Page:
Le Billon, a UBC professor and author of French Kids Eat Everything, spoke at a public event in Hamilton on Monday night to share her tips on expanding the number of foods children will eat. Her new book Getting to Yum lays out a plan — or as she calls it “a simple flavour ladder” — to get kids eating like adults by the time they hit grade school.
CBC Hamilton spoke with Le Billon before the event to get some of her top tips for nurturing young eaters.
1. Ditch the term ‘picky eater’
“You don’t label your child a picky eater, they are a learning eater,” Le Billon said.
“It’s a lot like learning to read — it’s a skill that they’re going to learn. Some kids are going to take longer than others.”
In her approach, based heavily on a French expertise, kids start with flavours like leeks and tomatoes before moving on to complex tastes like bok choi and grapefruit.
2. Be persistent
So, how long will it take? Le Billon’s research shows children may need to taste a food up to 12 times before they accept it, so parents need to have patience when trying out new ingredients.
“If they’re not liking it, I’d encourage parents just to say to the kids ‘that’s OK, you just haven’t tasted it enough times yet.’”
3. Embrace adventure
“I have in my kids lunches for example a surprise box, and they never know what’s going to be in it that day,” Le Billon said.
“Sometimes it’s a fruit, sometimes it’s a veggie, sometimes it’s a piece of dark chocolate to liven things up … there are ways to make this playful and not something that’s pressure-filled.”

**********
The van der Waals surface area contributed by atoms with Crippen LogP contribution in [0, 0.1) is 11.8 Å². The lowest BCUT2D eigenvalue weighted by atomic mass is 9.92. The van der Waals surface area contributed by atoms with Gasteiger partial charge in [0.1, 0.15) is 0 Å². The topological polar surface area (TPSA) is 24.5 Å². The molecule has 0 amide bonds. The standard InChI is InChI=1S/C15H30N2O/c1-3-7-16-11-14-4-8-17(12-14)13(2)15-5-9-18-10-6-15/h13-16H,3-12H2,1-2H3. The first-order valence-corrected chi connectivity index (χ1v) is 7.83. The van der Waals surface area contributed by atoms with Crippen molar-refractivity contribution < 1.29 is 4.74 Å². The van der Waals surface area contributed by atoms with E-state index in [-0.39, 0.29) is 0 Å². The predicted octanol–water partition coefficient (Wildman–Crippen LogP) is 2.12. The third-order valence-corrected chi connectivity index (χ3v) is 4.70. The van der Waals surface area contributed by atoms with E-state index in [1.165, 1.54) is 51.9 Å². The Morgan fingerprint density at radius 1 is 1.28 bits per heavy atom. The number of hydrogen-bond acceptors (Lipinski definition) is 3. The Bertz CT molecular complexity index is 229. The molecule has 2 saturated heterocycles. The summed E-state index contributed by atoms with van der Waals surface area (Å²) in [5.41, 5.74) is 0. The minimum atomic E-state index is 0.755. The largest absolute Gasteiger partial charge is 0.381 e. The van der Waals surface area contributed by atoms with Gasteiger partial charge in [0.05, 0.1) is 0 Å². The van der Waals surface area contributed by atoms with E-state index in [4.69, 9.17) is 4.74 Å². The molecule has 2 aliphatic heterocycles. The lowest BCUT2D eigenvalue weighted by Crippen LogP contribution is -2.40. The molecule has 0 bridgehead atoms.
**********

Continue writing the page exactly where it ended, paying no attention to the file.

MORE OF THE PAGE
Other ideas: let your child choose the cheese that goes on their pasta. Challenge them to pick out a new vegetable to cook. Or let them choose a meal for the family.
“Kids love it when they get to pick and be a little bit in control,” said Le Billon.
4. Don’t spend so much
Healthy eating can be an expensive endeavour, but not if your children learn to like simple, real food, Le Billon said.
“It’s not about spending a lot of money. Processed foods cost more than real food equivalents by unit of calories and unit of nutrients. That’s why it’s really great to teach your child to love lentils.”
Lentils, Le Billon explained, are inexpensive and delicious if prepared well. They’re also, she admits, “what I survived by undergrad at McMaster on.”
5. Skip the ‘nutritious’ speech
Don’t bother wasting your time trying to persuade children that broccoli is good for them, Le Billon advises.
“You’re not going to eat it if you think it’s nutritious, and gross. You’re going to like it if you like the taste,” she said.
“It’s pretty unusual not to focus on nutrition, but this is precisely what they do in other countries like France where kids eat much better than here.”